The Scandinavian countries offer a sort of alternative European investment choice. Three of the four countries in the region have their own currencies, setting them apart from the Euro zone, and there is a greater emphasis on natural resources and energy investment across the region. U.S. investors have several paths to investing in one or more of the Scandinavian countries.
The Scandinavian countries are Denmark, Finland, Norway and Sweden. Only Finland has joined the rest of Europe to use the Euro as its currency. The countries in the region have managed to balance a high level of services for citizens and with business friendly policies and taxation. For example, an August 2012 Forbes article noted that the Swedish economy was forecast to grow by 3 percent in 2013 while the Euro zone would be lucky to have any growth at all. Norway has developed into a major oil producing country.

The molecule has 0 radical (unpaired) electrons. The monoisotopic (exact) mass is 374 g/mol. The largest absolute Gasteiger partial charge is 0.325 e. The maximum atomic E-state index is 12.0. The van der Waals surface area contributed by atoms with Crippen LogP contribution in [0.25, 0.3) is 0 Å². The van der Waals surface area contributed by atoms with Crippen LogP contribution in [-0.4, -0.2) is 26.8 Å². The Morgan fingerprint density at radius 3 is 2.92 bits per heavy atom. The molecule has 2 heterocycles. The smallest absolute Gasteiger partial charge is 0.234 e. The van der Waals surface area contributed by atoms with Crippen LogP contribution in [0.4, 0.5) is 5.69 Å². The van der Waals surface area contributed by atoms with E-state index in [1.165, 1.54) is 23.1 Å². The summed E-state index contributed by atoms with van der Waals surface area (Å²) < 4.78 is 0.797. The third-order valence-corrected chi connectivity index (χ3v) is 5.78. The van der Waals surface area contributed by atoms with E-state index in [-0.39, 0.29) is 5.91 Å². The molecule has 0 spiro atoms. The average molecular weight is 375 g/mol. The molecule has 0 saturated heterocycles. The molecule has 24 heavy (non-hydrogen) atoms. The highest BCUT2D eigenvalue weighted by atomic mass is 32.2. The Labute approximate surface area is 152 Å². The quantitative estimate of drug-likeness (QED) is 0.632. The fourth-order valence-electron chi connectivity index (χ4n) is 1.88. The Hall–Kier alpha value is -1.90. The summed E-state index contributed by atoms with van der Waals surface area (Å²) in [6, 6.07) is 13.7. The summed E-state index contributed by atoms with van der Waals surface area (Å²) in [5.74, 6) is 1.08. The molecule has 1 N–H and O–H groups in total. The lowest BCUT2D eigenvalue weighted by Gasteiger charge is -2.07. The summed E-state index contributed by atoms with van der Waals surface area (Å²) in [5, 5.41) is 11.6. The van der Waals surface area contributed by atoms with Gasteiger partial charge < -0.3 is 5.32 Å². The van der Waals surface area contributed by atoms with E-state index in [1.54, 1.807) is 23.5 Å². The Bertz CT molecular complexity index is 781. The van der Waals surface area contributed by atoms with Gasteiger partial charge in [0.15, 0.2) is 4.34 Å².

Single Country ETFs
Single country exchange-traded funds are available that cover each of the four Scandinavian countries. An ETF will hold shares of the major companies from a specific country. The single country ETFs are a good investment choice if your research shows that one or two of the countries should outperform the others and you do not want to research individual stocks. Also, an ETF will hold shares of companies not available to U.S. investors through any other investment channel.
One fund, the Global X FTSE Nordic Region ETF, provides investment exposure to all of Scandinavia with a single investment. The fund holds stocks from about 30 of the major companies from the region. The regional ETF approach makes sense if you want to invest in Scandinavia as just one piece of a broad investment strategy for your portfolio.
American Depositary Receipts
Foreign companies can list shares in the U.S. in the form of American depositary receipts. A sponsored ADR is backed by the company and shares of that company held in trust by a U.S. bank. The ADR.com website lists 38 companies from the four Nordic countries trading as sponsored ADRs on the New York Stock Exchange, NASDAQ or over-the-counter. You invest in ADR shares in exactly the same way you would buy stock in a U.S. company.
Tim Plaehn has been writing financial, investment and trading articles and blogs since 2007. His work has appeared online at Seeking Alpha, Marketwatch.com and various other websites. Plaehn has a bachelor's degree in mathematics from the U.S. Air Force Academy.